Trinity Long Room Hub Arts & Humanities Research Institute brings another exciting online event to our screens, this time on the fascinating history and cultural significance of the Irish pub.
With many Irish people mourning the closure of their local pub, the Trinity Long Room Hub is celebrating St. Patrick’s Day by asking what place the Irish pub holds in our history and culture. How did people use pubs in the past, and what was the popular attitude towards them? Famous the world over, is the Irish pub indeed an imagined space embedded in the concept of “Irish hospitality”?
In this panel discussion chaired by Dr. Ciaran O’Neill, Deputy Director of the Trinity Long Room Hub, speakers look at Irish pubs through the ages and the perception of public houses a century ago; the place of the pub in the history of folk music and revolution; what the pub means in Irish theatre, and what it tells us about ‘Irishness’ and performance of culture.
Prior to the panel discussion, four musicians from the Traditional Music Society of Trinity College Dublin (Claire Stafford, Sarah McKenna, Simon O'Connor, and Oisín Cullen) will play live music.
Speakers for Trinity Long Room Hub Arts & Humanities Research Institute's "The History of the Irish Pub" event:
Dr. Ciarán Wallace
The pub has never been just a place where you bought alcohol. How did people use pubs in the past? Who went to pubs, who didn't? What was the popular attitude towards them? Dr. Ciarán Wallace will look at pubs in some cartoons published a century ago to see what they can tell us.
Dr. Wallace is a Historian and Deputy Director of Beyond 2022: Ireland’s Virtual Record Treasury at Trinity College Dublin. Dr. His research interests include urban history during the early modern and modern periods. This includes the role of civil society in national and community identity formation. His doctoral thesis involved a social and economic analysis of local election candidates. He has worked on the history of Dublin and is interested in Scottish-Irish comparisons, civic pageantry, political cartoons, and ephemera.
Patricia Murphy will be discussing the personal impact the pub environment has on people’s lives and communities. This talk will examine the personal story of growing up in a pub in a small town in the West of Ireland, both the good and the bad. The story will also highlight the skills that were developed from pub culture, and how this speaker used these when working in detention centers, prisons, and traveling alone in far-flung places.
Murphy is the Director of the College Health Service and is a qualified and accredited psychotherapist, mediator, and trainer. She is also the Acting Director of the Student Counselling Services of Trinity College Dublin, alongside being an author of two books- #Love: 21st-century relationships and The Challenge of Retirement. A regular media commentator, she has made many guest appearances on TV3-am, Prime Time, The Afternoon Show, Frontline, Live at 3, and many radio programs. She is also a regular contributor to the print media in national newspapers, including a weekly column in The Irish Times.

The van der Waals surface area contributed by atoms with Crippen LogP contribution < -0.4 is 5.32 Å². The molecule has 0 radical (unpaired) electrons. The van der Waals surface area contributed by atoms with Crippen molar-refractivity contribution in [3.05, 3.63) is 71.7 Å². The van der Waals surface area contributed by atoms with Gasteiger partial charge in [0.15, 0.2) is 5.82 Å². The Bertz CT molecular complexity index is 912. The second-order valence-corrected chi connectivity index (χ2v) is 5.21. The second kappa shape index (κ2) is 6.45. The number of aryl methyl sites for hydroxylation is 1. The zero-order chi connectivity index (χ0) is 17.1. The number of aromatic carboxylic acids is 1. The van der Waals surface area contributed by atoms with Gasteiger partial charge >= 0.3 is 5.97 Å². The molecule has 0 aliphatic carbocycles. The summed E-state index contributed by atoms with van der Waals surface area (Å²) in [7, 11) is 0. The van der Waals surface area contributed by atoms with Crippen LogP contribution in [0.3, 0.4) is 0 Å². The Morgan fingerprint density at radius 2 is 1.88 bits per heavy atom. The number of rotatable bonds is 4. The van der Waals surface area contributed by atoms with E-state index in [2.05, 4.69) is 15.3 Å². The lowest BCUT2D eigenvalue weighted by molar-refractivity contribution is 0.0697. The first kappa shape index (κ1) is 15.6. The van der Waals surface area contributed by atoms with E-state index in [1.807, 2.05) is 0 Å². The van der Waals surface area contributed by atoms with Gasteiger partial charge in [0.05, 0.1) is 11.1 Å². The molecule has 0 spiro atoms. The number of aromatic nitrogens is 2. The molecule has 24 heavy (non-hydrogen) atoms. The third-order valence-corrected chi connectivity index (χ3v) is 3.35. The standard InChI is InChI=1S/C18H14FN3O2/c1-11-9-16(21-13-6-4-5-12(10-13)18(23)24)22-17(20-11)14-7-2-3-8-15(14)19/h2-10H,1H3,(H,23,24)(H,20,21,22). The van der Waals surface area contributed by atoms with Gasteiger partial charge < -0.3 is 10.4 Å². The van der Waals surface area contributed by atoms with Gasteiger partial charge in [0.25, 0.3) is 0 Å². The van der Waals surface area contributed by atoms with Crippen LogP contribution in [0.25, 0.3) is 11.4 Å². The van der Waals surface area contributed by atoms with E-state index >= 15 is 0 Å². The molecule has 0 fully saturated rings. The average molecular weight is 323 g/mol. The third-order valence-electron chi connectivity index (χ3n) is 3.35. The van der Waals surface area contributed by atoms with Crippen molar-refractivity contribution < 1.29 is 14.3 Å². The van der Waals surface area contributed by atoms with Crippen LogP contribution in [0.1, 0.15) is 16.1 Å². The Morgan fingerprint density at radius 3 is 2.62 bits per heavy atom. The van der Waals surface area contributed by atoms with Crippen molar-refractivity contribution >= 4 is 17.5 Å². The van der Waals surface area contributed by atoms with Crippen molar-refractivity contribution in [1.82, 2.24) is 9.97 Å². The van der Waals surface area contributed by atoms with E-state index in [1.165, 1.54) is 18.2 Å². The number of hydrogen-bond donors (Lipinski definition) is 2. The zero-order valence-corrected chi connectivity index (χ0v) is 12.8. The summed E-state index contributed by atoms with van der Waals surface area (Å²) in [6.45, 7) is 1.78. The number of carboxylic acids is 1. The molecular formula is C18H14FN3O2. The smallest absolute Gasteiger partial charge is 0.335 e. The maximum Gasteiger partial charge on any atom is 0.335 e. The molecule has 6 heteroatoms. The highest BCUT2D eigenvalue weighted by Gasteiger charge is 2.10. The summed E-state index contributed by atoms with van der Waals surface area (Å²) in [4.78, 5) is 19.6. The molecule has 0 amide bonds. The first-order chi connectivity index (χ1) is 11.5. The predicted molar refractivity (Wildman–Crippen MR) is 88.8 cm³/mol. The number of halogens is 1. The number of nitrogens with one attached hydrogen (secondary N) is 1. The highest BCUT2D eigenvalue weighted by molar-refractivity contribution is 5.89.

Jack Sheehan’s talk will be emotional rather than intellectual, a slightly shaggy wander in and out of various times, places, and of course, pubs.
Sheehan is a PhD candidate in the Department of History in the School of Histories and Humanities. His research focuses on the collection, collation, and usage of folk music for political purposes by states, groups, and individuals in the twentieth-century in Ireland, the UK, and the USA. This project aims to illustrate the conflicts over the meaning and ownership of folk music between collectors, musicians, state organizations, and audiences. He holds a B.A. in History, an M.Phil. in Creative Writing, and a non-foundation scholarship from Trinity College Dublin. His writing has appeared most recently in The Baffler, Popula, and The Cardiff Review.
What are the links between two performative spaces – theatre and the pub – and their significance in Irish history and culture? The talk will examine the political, literary and cultural implications of J. M. Synge’s The Playboy of the Western World (1907), Sean O’Casey’s The Plough and the Stars (1926) – both of which caused riots at the Abbey Theatre.
Hong is a PhD candidate in the School of English at Trinity College, Dublin. Her research explores the works of Tom Murphy from the perspective of everyday space. She is a recipient of the Ussher Fellowship and the Irish Research Council Postgraduate Scholarship and holds an Early Career Research residency in the Trinity Long Room Hub Arts and Humanities Research Institute (2019-2021). She has published in The Yeats Journal of Korea, Trinity Postgraduate Review and Études Irlandaises (forthcoming).
* Originally published on March 3, 2021.